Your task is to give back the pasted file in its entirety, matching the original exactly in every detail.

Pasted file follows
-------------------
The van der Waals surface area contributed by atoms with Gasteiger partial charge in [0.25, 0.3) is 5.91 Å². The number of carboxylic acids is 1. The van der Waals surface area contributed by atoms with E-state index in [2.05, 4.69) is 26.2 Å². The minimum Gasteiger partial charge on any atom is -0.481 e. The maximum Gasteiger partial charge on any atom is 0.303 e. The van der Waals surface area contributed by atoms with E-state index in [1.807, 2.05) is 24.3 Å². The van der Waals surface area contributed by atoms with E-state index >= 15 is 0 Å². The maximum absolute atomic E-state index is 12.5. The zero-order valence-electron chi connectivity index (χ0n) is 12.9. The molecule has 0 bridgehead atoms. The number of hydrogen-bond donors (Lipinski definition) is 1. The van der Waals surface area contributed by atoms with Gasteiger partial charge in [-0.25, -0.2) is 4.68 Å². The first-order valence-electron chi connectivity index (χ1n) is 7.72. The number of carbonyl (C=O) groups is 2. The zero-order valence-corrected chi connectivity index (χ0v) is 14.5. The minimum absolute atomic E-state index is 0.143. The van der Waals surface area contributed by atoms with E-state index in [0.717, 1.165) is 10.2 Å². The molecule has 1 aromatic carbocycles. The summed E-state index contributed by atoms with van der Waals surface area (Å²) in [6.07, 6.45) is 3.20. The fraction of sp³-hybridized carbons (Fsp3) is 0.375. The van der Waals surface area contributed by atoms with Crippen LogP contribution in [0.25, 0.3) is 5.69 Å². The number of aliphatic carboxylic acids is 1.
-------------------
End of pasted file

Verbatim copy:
The van der Waals surface area contributed by atoms with Gasteiger partial charge in [0.25, 0.3) is 5.91 Å². The number of carboxylic acids is 1. The van der Waals surface area contributed by atoms with E-state index in [2.05, 4.69) is 26.2 Å². The minimum Gasteiger partial charge on any atom is -0.481 e. The maximum Gasteiger partial charge on any atom is 0.303 e. The van der Waals surface area contributed by atoms with E-state index in [1.807, 2.05) is 24.3 Å². The van der Waals surface area contributed by atoms with E-state index >= 15 is 0 Å². The maximum absolute atomic E-state index is 12.5. The zero-order valence-electron chi connectivity index (χ0n) is 12.9. The molecule has 0 bridgehead atoms. The number of hydrogen-bond donors (Lipinski definition) is 1. The van der Waals surface area contributed by atoms with Gasteiger partial charge in [-0.25, -0.2) is 4.68 Å². The first-order valence-electron chi connectivity index (χ1n) is 7.72. The number of carbonyl (C=O) groups is 2. The zero-order valence-corrected chi connectivity index (χ0v) is 14.5. The minimum absolute atomic E-state index is 0.143. The van der Waals surface area contributed by atoms with E-state index in [0.717, 1.165) is 10.2 Å². The molecule has 1 aromatic carbocycles. The summed E-state index contributed by atoms with van der Waals surface area (Å²) in [6.07, 6.45) is 3.20. The fraction of sp³-hybridized carbons (Fsp3) is 0.375. The van der Waals surface area contributed by atoms with Crippen LogP contribution in [0.25, 0.3) is 5.69 Å². The number of aliphatic carboxylic acids is 1.